I challenge Abela to publish the secret Vitals-Steward agreements

I challenge Prime Minister Abela to publish this secret agreement and the legal advice he received… if he has nothing to hide, he should publish all the documentation relating to this sordid affair

G. K. Chesterton said that sometimes one needs to see the world upside down to make real sense of it and I must say that I was really tempted to stand on my head in parliament last Thursday to fathom Labour’s arguments.

We met in Parliament on Thursday to discuss the Opposition’s motion calling for the annulment of the infamous hospitals concession deal. Our reasons, our motivation for calling for the revocation of this deal are rooted in undeniable facts.

It is a fact that the deal is costing us, the taxpayers, hundreds of millions of euros for which we are getting nothing in return. According to their tender submission, Vitals and their successors Steward Healthcare should have by now delivered a functioning state-of-the-art St Luke’s hospital and a new general hospital in Gozo. They haven’t delivered on their obligations despite receiving over €250 million of our tax money. MAM, MUMN and UHM have publicly stating that Vitals and Steward failed to deliver on all of their obligations and are government to cut its losses and walk away from the deal. Incidentally, MUMN and MAM also stated that if Steward were to pack up and leave we would be none the wiser because their contribution to the running of the hospitals is minimal.

How did Labour counteract this argument? Minister Fearne and Minister Scicluna argued that even if the concession agreement is rescinded, Malta would still need to fork out the money to pay for health services. This is warped and irrelevant reasoning. The issue is not how much it would cost us or another contractor for that matter to deliver the service but whether Vitals and Steward delivered on their obligations. They did not. If this was any other public contract, government would have invoked the contract clauses on non-delivery. Government would have withdrawn the performance guarantee bond, put the contractor on notice and subsequently moved to terminate the contract.

Instead of taking these steps to protect the national interest, government inexplicably moved in the other direction by removing the performance guarantee clause, introducing a new clause protecting Steward in the event of early termination and year after year paid the contractor more than was due according to the terms of the contract. In other words, Government rewarded Vitals and Steward for their inefficiencies and their non-delivery.

We called for the termination of the concession agreement because of the irregular manner in which it was conceived, awarded and executed. Government signed a secret memorandum of understanding with Vitals six months before issuing the call for expressions of interest. This goes against the spirit and letter of public procurement procedures which are there to ensure fairness, transparency and open competitiveness.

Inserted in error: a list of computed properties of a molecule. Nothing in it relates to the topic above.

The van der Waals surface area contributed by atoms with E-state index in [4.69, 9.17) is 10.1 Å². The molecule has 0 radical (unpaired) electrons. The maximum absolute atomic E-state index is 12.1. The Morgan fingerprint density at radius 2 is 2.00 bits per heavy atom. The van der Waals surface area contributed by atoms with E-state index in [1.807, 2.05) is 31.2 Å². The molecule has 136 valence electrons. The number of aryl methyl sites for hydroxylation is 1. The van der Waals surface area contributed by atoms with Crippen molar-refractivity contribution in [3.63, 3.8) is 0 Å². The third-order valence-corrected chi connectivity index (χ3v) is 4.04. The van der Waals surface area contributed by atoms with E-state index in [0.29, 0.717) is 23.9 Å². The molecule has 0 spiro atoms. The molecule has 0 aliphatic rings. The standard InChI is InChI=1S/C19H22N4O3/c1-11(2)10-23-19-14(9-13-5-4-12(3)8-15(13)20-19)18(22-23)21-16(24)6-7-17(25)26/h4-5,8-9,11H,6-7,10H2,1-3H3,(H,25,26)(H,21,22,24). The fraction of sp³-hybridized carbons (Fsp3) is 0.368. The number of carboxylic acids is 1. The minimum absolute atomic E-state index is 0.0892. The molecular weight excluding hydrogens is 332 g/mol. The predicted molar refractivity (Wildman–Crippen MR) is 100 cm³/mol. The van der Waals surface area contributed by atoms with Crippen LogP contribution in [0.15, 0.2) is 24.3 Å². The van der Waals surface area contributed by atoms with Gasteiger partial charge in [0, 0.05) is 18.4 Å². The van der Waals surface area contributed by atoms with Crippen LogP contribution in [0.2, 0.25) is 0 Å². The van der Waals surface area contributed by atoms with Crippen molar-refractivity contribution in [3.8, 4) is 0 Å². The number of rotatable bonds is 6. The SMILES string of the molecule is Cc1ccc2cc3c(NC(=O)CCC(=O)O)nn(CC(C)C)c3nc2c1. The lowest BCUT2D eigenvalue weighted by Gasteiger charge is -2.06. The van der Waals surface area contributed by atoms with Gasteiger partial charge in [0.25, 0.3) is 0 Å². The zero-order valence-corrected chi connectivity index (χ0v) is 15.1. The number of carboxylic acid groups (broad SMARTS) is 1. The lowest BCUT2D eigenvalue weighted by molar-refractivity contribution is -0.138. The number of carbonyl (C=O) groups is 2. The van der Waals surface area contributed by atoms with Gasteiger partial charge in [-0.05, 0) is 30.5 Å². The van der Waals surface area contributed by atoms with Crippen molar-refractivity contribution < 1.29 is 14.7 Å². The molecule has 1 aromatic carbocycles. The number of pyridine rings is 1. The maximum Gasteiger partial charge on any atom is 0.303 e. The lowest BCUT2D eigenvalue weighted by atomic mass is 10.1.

Government pre-selected Vitals and awarded them a €2.1 billion health service contract even though they had zero experience and zero funding. No due diligence was done on Vitals or on its ultimate beneficial owner who remains unknown. When Vitals decided to call it a day, government allowed them, against normal public procurement regulations, to pass on their obligations to a third party: Steward.

To rub salt in a festering wound, Vitals did so at a profit. Yes, they profited on our backs after stealing our money. Government speakers in parliament avoided at all costs to speak on this point. It was as if Vitals were never part of the deal. Which makes you wonder: who is Prime Minister Robert Abela defending?

Who was Robert Abela defending last August when government signed the early termination clause that guaranteed €100 million payment to Steward if the contract is rescinded? On this point, Robert Abela made desperate argumentative acrobatics that can best be described as shocking, puerile and nonsensical. He said that by putting forward the motion we are defending Steward’s interests. According to him, the Opposition is responsible for this clause because we raised the matter in parliament. We are guilty according to Robert Abela because we are carrying out our duty to protect the interest of the people, something his government has failed to do when it accepted the clause and signed it last August.

Robert Abela confirmed that this agreement was signed when he stated in Parliament that he is seeking legal advice on the interpretation of the clause in question. The fact that he felt the need to seek legal advice is in itself a matter of concern because it proves that the clause, as written, is open to different interpretations. Why wasn’t legal advice sought before the clause was signed way back in August? Cabinet was fully aware last August that the contract was being investigated by the Auditor General and the Courts.

These investigations could potentially lead to the termination of the contract. With these investigations under way, why did Cabinet introduce an insurance clause that guarantees a payment of €100 million to Steward if the contract is rescinded? This question was not answered in Parliament last Thursday.

I challenge Prime Minister Abela to publish this secret agreement and the legal advice he received. In fact, while he is at it and if he has nothing to hide, he should publish all the documentation relating to this sordid affair.